The second stream from the middle southern states went to the midwest, Chicago, Detroit, and the third stream from Louisiana and Texas went west to California.My own family did not follow the pattern, darn it. DC is my favorite city, but my parents, although they were from Virginia and North Carolina, went first to Kentucky, where my father had a job teaching at a trade school and then to Ohio where he was able to open his own tailor shop in Fairborn, Ohio. We could not live there, of course, because blacks were not allowed in that era to live in Fairborn, so they settled in Xenia.
Another fascinating fact she shared was the talent pool that poured out of the South to the North, not only bringing facets of southern culture to the North, but allowing opportunities for such disparate talents as Coltrane, Miles Davis, Toni Morrison, etc. Many of the black famous American luminaries of the last century were children of the Disapora. Their parents, or they themselves fled the Jim Crow South where they could not have developed their talents due to lack of opportunity to gain wealth, education and something as simple as music lessons or to be able to check out a library book, and we all would have been far poorer as a result.
At one point all of the black mayors of major cities, Bradley, Dinkins, etc. were children of the Diaspora, all of their families had left the South looking for a better life.
Imagine what it would take to pack up all of your belongings you could take– you would be riding a bus or a train–the back of it until you crossed the Mason Dixon line–and what little money you had and starting off for someplace with a different climate, different language ( English is not the same in the Mississippi Delta as in NYC even now, imagine the difference then) and with different customs. Leaving family and friends, perhaps never to see them again. The courage it took is almost incomprehensible.
And, their need for courage was not over when they reached the north. The urban centers where most of them settled were not welcoming. Many immigrant populations from other areas of the world, Eastern Europe, Ireland, were not happy to see what they viewed not only as members of a lower caste, but competition for jobs, and as a corollary, perhaps additions to the labor force that would drive wages down. Race riots were not uncommon and blacks were often the targets of beatings, lynchings, and having their home destroyed by fire.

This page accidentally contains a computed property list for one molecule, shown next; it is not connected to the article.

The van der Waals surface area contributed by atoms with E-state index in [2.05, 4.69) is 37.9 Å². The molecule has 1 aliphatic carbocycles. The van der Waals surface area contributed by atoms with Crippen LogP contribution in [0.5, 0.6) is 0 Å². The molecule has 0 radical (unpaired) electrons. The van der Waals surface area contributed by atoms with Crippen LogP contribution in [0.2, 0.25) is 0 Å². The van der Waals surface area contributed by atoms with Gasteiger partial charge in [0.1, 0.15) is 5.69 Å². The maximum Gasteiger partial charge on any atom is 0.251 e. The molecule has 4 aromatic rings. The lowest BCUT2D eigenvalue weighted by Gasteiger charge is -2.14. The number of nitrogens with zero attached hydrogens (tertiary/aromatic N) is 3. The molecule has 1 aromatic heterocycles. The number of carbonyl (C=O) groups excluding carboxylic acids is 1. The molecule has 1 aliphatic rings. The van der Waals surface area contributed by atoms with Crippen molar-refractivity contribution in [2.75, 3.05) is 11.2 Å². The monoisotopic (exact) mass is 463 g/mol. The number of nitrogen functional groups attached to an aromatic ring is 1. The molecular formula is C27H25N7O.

And, the South, realizing what was happening, they were evil when it came to race, but not stupid, began to try to make it as hard to leave as possible. Having depended on black labor for hundreds of years they were not going to let them go easily. They arrested people on train platforms attempting to board trains for the North–no reason, just to make them miss the train and confiscate their money so they could not buy another ticket.
Some towns even waved trains on through, leaving blacks standing on the platform clutching what were now worthless tickets for a train disappearing in the distance.
In Xenia the Keys family had to walk out of Mississippi with the clothes on their backs. They had fallen victim to one of the primary tactics of the Southern landowners. They simply cooked the books kept for sharecroppers so that at the end of the growing season they tenant owed more than he earned. Local governments passed laws making it illegal to leave the county owing money, that meant the Sheriff would arrest you if you tried to move. Many people, like the Keys had to sneak out under cover of darkness to escape this modern version of slavery.
So, as the shortest month of the year winds down, I invite all of you to join me in celebrating the strength, courage, talent, accomplishments and spirit of black folks. What we have endured and how we have continued to rise is truly inspiring. We have our issues like all groups, but on the whole we are a fantastic people. I am both pleased and proud to be black, I only hope I can hold up the standard!.